VA Benefits

  1. Hi all,

    I'm an OR nurse with a few years of experience. My end goal is to get in with the VA as I want to be with the Fed govt. A lot of that desire is based on prior (pre-nurse life ) as a civil servant and all the benefits that come with fed govt employment. I also have a strong desire to help our vets...I'd go military if I could ever get myself together physically.

    Anyway, I'm at a decision point in my current position for a promotion into management which would delay the VA goal for at least 2 years, if not more.

    Can anyone share what the current benefits of VA are? Specifically retirement/pension. I know it's not what it used to be, but in my head they are still really good.
    I have the payscales, but I know it's the bennies that often make it worthwhile.

    Thanks in advance for the help!
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  2. 4 Comments

  3. by   boywithacoin
    FERS Information should give you all the info you need about the pension/retirement plans that the VA has.
  4. by   furryhat
    Thank you!!
  5. by   StocktonNurse
    So right I'm working in the VA as an LVN. I now have my RN but can't get hired locally. They want me to work 45 miles away to work as an RN at a CLC (nursing home). So, the VA has great benefits overall i believe. Only down side might be pay. Your pay tables will not correctly provide your actual salary. The pay will be posted with each job so expect to get paid about half of what is posted and more with more experience such as between $93,000-$143,000 you get between 110k-120k depending on where you will work. VA benefits include a thrift savings plan TSP (401 type plan) and federal retirement plan (fers - pension plan). The tsp will match you in whatever you put in such 1-5% and they are an extra 1%. You put in 5 years and you can retire last a certain age like 50-55 and can receive medical benefits such as receiving blue shield past retirement but you still pay biweekly dues like as it you are normally working and it's taken out of your check. You also can transfer anywhere in the US and don't have to apply to other states for license. Strong union that backs you up. Tremendous job stability and less stressful. Stress can depend on your area of work of course. Greatest benefit is helping out the veteran population and making a a difference. Study performance based questions to prepare for interviews. Use the STAR formula to answer the questions.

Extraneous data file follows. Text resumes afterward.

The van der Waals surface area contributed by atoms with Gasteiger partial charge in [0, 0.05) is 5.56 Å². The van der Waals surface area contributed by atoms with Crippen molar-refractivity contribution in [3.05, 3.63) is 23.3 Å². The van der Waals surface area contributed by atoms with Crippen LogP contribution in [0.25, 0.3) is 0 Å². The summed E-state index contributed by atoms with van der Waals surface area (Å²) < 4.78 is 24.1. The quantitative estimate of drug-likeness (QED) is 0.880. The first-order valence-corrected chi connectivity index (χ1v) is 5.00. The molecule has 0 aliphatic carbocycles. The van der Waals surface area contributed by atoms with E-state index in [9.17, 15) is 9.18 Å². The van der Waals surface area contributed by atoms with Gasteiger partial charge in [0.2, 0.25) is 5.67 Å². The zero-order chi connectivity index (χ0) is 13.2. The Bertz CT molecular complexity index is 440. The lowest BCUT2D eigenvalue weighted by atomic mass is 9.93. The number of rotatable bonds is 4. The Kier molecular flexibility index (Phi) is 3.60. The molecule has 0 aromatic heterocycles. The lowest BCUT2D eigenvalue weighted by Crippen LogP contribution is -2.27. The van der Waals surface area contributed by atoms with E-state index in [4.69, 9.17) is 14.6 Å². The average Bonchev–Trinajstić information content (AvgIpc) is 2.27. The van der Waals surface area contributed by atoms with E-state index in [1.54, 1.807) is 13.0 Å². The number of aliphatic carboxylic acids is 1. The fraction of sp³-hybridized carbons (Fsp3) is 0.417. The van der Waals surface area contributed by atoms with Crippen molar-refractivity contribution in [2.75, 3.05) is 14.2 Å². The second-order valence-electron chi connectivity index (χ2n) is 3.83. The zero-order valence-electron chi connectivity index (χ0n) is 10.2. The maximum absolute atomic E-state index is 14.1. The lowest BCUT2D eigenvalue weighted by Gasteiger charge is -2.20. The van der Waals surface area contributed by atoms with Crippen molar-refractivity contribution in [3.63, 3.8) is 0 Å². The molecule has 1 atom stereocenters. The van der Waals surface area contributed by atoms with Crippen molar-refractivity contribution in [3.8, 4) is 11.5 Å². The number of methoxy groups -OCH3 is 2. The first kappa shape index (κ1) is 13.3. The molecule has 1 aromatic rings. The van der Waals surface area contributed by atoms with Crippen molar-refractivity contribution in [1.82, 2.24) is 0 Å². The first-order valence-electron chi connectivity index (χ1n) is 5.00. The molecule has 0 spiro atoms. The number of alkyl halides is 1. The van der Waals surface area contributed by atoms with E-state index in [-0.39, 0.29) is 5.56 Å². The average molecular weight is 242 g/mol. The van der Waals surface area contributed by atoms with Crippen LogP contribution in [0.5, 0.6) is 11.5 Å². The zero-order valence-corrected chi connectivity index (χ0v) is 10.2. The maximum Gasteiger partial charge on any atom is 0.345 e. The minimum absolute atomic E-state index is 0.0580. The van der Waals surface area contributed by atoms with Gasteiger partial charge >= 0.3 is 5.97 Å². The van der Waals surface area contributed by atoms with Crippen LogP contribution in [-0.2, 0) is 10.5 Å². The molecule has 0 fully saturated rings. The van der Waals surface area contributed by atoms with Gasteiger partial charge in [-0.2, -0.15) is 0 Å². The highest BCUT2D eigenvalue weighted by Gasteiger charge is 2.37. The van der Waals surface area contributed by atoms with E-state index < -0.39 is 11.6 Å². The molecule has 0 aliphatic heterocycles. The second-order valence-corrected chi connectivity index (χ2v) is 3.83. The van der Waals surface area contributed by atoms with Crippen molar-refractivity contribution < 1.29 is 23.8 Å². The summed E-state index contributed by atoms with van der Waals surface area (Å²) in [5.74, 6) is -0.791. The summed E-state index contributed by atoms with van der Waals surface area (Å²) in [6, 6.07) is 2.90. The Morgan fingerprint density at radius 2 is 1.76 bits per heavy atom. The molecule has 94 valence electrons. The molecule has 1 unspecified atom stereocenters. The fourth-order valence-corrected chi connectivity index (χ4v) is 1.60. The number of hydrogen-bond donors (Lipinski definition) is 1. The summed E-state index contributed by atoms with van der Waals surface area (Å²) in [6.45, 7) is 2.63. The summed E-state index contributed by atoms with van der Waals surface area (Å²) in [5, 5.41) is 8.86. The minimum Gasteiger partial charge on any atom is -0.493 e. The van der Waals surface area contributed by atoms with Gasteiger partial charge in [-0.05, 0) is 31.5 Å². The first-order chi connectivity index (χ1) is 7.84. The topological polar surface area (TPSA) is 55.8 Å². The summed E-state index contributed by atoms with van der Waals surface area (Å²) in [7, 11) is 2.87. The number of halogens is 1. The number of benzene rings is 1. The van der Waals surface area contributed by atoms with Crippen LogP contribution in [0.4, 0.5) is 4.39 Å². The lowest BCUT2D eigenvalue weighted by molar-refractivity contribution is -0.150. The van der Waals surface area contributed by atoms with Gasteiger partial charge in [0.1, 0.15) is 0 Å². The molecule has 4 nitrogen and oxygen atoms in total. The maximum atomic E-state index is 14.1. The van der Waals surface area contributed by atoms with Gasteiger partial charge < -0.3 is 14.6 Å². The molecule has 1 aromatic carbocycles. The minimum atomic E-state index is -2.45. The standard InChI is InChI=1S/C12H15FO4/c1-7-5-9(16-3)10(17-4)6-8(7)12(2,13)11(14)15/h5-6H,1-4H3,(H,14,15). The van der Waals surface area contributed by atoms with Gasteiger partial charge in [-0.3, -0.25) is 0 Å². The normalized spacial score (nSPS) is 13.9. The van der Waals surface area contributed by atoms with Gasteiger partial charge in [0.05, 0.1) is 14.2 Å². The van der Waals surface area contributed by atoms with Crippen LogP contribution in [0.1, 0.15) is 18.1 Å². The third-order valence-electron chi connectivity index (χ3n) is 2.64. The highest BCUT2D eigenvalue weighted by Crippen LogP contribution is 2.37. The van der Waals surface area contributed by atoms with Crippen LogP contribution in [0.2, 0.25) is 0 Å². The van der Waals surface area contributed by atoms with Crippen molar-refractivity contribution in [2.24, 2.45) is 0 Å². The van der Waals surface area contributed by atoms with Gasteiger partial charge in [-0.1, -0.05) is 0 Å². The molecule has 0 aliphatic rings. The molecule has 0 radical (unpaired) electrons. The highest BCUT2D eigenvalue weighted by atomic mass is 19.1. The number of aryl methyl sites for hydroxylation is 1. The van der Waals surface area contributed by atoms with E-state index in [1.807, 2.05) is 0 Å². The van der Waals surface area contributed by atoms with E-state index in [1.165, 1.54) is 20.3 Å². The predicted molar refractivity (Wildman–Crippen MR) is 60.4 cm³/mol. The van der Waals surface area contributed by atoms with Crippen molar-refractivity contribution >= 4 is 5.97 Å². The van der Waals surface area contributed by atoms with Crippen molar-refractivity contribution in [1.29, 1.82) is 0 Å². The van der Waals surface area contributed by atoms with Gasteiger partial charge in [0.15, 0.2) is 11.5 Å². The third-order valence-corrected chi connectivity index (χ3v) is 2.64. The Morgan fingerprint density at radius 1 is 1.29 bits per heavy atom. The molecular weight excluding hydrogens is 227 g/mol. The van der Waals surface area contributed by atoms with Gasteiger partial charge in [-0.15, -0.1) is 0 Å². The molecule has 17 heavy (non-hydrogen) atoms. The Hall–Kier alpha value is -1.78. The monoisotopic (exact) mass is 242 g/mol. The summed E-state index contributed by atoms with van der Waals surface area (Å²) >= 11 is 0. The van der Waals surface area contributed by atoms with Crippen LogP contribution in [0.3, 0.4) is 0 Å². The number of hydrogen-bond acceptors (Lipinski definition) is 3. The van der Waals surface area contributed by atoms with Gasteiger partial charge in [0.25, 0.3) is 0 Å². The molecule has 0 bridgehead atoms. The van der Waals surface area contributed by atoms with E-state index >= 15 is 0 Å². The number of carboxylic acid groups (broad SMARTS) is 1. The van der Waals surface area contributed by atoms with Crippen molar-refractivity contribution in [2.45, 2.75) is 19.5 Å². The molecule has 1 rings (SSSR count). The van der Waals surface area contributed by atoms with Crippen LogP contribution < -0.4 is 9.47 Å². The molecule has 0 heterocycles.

6. by   SubieRN
    Quote from StocktonNurse
    The pay will be posted with each job so expect to get paid about half of what is posted and more with more experience such as between $93,000-$143,000 you get between 110k-120k depending on where you will work.
    I think this is area and specialty dependent. I made a good wage in the private sector and was expecting a significant pay cut when I moved to the VA, especially since it the hospital was in an area with a lower cost of living. In the end, the pay cut was negligible. I hadn't received a raise in my previous organization (nor had any other nurses) for several years due to poor profit margins, and at the VA, I'm automatically bumped a step every two years. In the end, considering the benefits and opportunities, I think you come out ahead year for year versus the private sector.

    Tuition reimbursement, education subsidies, loan repayment programs, single license system, full practice authority for APNs, eight hours of annual leave accrual per pay period, etc. Health benefits post retirement for you *and* spouse.

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